Former Illinois congressman and U.S. Transportation Secretary Ray LaHood in 2019 paid a $40,000 fine for allegedly making misleading statements to federal agents about a loan and failing to disclose it on ethics forms, according to the U.S. Justice Department.
Federal prosecutors disclosed the fine late Wednesday while discussing a California case unconnected to LaHood that concerned illegal political contributions. That case involved Lebanese-Nigerian businessman Gilbert Chagoury, who is prohibited from making political contributions because he isn’t a U.S. citizen.
LaHood, 75, denied to FBI agents he received a $50,000 loan from Chagoury through an intermediary until he was shown a copy of the check. He also didn’t tell agents he knew Chagoury was the ultimate source of the loan. Authorities say LaHood, who was transportation secretary during President Barack Obama’s administration from 2009 to 2013, was suffering financial difficulties at the time.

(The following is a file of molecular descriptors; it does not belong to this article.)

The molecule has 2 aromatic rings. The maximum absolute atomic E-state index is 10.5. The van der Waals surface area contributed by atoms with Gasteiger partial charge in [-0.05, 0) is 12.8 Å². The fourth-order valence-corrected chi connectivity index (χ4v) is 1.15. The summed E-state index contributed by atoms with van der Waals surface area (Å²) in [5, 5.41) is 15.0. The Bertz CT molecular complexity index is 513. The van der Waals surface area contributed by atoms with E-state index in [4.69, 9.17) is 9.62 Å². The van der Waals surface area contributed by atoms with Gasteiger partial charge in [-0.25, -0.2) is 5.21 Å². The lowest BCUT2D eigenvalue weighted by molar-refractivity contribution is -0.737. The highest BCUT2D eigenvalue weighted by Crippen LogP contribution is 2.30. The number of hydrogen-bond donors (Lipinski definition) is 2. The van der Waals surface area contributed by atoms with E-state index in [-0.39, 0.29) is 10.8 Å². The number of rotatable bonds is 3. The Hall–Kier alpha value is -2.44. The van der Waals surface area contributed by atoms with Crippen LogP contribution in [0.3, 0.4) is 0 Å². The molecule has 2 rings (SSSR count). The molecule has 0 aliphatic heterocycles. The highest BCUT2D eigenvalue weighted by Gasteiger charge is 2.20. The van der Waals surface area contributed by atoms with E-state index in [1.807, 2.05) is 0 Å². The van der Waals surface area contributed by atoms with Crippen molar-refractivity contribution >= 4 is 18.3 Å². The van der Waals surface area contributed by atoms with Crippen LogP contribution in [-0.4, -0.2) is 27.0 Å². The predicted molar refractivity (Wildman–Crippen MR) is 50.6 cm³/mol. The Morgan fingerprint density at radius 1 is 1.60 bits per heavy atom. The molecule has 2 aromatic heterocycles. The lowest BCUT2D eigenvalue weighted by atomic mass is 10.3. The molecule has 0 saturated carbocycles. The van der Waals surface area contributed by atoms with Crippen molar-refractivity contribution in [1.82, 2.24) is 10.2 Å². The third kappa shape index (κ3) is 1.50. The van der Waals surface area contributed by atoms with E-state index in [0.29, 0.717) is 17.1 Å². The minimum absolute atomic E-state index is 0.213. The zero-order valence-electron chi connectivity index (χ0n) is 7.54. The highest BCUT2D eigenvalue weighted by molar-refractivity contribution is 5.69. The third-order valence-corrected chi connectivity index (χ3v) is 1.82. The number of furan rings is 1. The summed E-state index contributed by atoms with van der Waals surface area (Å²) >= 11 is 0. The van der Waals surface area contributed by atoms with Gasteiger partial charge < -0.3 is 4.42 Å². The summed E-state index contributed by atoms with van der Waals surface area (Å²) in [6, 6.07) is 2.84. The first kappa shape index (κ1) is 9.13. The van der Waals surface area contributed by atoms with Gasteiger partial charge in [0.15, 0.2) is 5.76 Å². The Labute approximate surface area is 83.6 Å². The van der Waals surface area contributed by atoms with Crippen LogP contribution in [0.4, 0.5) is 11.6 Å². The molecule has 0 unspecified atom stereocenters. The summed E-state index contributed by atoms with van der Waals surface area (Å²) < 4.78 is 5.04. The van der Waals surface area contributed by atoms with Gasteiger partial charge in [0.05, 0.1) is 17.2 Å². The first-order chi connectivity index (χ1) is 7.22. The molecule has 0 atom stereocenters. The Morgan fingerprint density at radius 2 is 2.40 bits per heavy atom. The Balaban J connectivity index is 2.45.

In an agreement with federal prosecutors, LaHood agreed to repay Chagoury and pay the fine.
Prosecutors said they agreed not to prosecute LaHood because of his “willingness to acknowledge and accept responsibility” for his actions, his cooperation with the government, the nature of the offense and “LaHood’s substantial mitigating factors.”
LaHood declined to comment on the case against him.
Chagoury, who lives in Paris, agreed to pay the U.S. government $1.8 million for allegedly contributing $180,000 to four political candidates through proxies.
Before the Republican LaHood joined the Obama administration, he represented the 18th Congressional District from 1995 to 2009. He was succeeded in Congress by his son, Republican Darin LaHood of Peoria.